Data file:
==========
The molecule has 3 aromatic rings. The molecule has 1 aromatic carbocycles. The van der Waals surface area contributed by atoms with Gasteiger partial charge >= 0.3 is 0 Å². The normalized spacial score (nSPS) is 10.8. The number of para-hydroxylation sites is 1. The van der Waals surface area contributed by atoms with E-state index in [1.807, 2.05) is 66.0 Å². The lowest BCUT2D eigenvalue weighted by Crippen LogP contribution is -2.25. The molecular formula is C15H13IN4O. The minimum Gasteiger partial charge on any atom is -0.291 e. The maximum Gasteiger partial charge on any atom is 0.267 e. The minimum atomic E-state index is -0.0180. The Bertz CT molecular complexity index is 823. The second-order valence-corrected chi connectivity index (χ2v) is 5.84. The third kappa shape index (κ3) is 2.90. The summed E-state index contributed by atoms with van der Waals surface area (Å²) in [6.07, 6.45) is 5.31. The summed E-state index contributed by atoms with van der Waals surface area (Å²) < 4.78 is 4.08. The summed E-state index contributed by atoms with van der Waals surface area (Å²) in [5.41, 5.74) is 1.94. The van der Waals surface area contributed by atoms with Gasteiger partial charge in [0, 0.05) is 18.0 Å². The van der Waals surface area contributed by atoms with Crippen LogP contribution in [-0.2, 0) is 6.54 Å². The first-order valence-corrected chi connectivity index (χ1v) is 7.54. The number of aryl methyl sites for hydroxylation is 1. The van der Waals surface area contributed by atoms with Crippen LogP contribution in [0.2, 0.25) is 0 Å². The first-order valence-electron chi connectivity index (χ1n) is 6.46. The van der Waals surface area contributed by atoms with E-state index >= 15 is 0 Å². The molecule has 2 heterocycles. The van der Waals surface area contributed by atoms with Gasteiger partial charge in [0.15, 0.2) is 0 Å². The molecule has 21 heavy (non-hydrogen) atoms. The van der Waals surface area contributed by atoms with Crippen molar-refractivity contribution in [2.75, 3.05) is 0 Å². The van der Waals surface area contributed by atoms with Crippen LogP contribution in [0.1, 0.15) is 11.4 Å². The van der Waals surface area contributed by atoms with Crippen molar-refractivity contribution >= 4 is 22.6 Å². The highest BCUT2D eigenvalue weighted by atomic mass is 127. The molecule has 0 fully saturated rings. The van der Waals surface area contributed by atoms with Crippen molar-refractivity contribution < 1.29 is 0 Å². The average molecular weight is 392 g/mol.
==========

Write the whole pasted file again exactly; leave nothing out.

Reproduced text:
The molecule has 3 aromatic rings. The molecule has 1 aromatic carbocycles. The van der Waals surface area contributed by atoms with Gasteiger partial charge >= 0.3 is 0 Å². The normalized spacial score (nSPS) is 10.8. The number of para-hydroxylation sites is 1. The van der Waals surface area contributed by atoms with E-state index in [1.807, 2.05) is 66.0 Å². The lowest BCUT2D eigenvalue weighted by Crippen LogP contribution is -2.25. The molecular formula is C15H13IN4O. The minimum Gasteiger partial charge on any atom is -0.291 e. The maximum Gasteiger partial charge on any atom is 0.267 e. The minimum atomic E-state index is -0.0180. The Bertz CT molecular complexity index is 823. The second-order valence-corrected chi connectivity index (χ2v) is 5.84. The third kappa shape index (κ3) is 2.90. The summed E-state index contributed by atoms with van der Waals surface area (Å²) in [6.07, 6.45) is 5.31. The summed E-state index contributed by atoms with van der Waals surface area (Å²) < 4.78 is 4.08. The summed E-state index contributed by atoms with van der Waals surface area (Å²) in [5.41, 5.74) is 1.94. The van der Waals surface area contributed by atoms with Gasteiger partial charge in [0, 0.05) is 18.0 Å². The van der Waals surface area contributed by atoms with Crippen LogP contribution in [-0.2, 0) is 6.54 Å². The first-order valence-corrected chi connectivity index (χ1v) is 7.54. The number of aryl methyl sites for hydroxylation is 1. The van der Waals surface area contributed by atoms with Crippen LogP contribution in [0.2, 0.25) is 0 Å². The first-order valence-electron chi connectivity index (χ1n) is 6.46. The van der Waals surface area contributed by atoms with E-state index >= 15 is 0 Å². The molecule has 2 heterocycles. The van der Waals surface area contributed by atoms with Gasteiger partial charge in [0.15, 0.2) is 0 Å². The molecule has 21 heavy (non-hydrogen) atoms. The van der Waals surface area contributed by atoms with Crippen molar-refractivity contribution in [2.75, 3.05) is 0 Å². The van der Waals surface area contributed by atoms with Crippen LogP contribution in [0.1, 0.15) is 11.4 Å². The van der Waals surface area contributed by atoms with Crippen molar-refractivity contribution >= 4 is 22.6 Å². The highest BCUT2D eigenvalue weighted by atomic mass is 127. The molecule has 0 fully saturated rings. The van der Waals surface area contributed by atoms with Crippen molar-refractivity contribution < 1.29 is 0 Å². The average molecular weight is 392 g/mol.